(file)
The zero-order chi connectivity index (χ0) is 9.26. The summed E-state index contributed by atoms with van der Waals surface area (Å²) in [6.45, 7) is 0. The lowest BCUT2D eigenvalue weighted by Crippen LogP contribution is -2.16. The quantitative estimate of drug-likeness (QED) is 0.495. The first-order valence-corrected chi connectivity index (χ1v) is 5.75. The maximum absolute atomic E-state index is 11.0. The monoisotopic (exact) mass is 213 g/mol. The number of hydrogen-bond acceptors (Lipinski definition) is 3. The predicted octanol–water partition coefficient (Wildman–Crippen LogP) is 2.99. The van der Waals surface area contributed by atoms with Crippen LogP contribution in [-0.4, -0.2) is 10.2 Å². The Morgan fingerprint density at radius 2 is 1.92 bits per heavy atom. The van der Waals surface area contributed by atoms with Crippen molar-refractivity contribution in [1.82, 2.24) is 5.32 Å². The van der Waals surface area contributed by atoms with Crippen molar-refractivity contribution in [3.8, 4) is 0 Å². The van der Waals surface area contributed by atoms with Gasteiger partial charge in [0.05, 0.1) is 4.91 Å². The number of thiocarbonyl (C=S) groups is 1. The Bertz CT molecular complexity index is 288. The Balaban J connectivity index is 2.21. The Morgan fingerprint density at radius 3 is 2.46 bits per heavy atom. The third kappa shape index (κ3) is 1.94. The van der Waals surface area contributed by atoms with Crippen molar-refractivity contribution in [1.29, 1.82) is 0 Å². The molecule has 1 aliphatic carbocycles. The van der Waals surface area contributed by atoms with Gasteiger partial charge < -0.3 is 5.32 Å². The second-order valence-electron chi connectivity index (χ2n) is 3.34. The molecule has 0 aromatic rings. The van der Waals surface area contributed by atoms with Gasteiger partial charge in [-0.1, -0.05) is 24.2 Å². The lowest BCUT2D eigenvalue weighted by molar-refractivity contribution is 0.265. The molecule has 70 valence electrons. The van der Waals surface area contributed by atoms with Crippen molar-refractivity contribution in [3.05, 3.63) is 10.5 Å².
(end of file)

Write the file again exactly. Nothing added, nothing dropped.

The zero-order chi connectivity index (χ0) is 9.26. The summed E-state index contributed by atoms with van der Waals surface area (Å²) in [6.45, 7) is 0. The lowest BCUT2D eigenvalue weighted by Crippen LogP contribution is -2.16. The quantitative estimate of drug-likeness (QED) is 0.495. The first-order valence-corrected chi connectivity index (χ1v) is 5.75. The maximum absolute atomic E-state index is 11.0. The monoisotopic (exact) mass is 213 g/mol. The number of hydrogen-bond acceptors (Lipinski definition) is 3. The predicted octanol–water partition coefficient (Wildman–Crippen LogP) is 2.99. The van der Waals surface area contributed by atoms with Crippen LogP contribution in [-0.4, -0.2) is 10.2 Å². The Morgan fingerprint density at radius 2 is 1.92 bits per heavy atom. The van der Waals surface area contributed by atoms with Crippen molar-refractivity contribution in [1.82, 2.24) is 5.32 Å². The van der Waals surface area contributed by atoms with Crippen molar-refractivity contribution in [3.8, 4) is 0 Å². The van der Waals surface area contributed by atoms with Gasteiger partial charge in [0.05, 0.1) is 4.91 Å². The number of thiocarbonyl (C=S) groups is 1. The Bertz CT molecular complexity index is 288. The Balaban J connectivity index is 2.21. The Morgan fingerprint density at radius 3 is 2.46 bits per heavy atom. The third kappa shape index (κ3) is 1.94. The van der Waals surface area contributed by atoms with Crippen molar-refractivity contribution in [1.29, 1.82) is 0 Å². The molecule has 1 aliphatic carbocycles. The van der Waals surface area contributed by atoms with Gasteiger partial charge < -0.3 is 5.32 Å². The second-order valence-electron chi connectivity index (χ2n) is 3.34. The molecule has 0 aromatic rings. The van der Waals surface area contributed by atoms with Gasteiger partial charge in [-0.1, -0.05) is 24.2 Å². The lowest BCUT2D eigenvalue weighted by molar-refractivity contribution is 0.265. The molecule has 70 valence electrons. The van der Waals surface area contributed by atoms with Crippen molar-refractivity contribution in [3.05, 3.63) is 10.5 Å².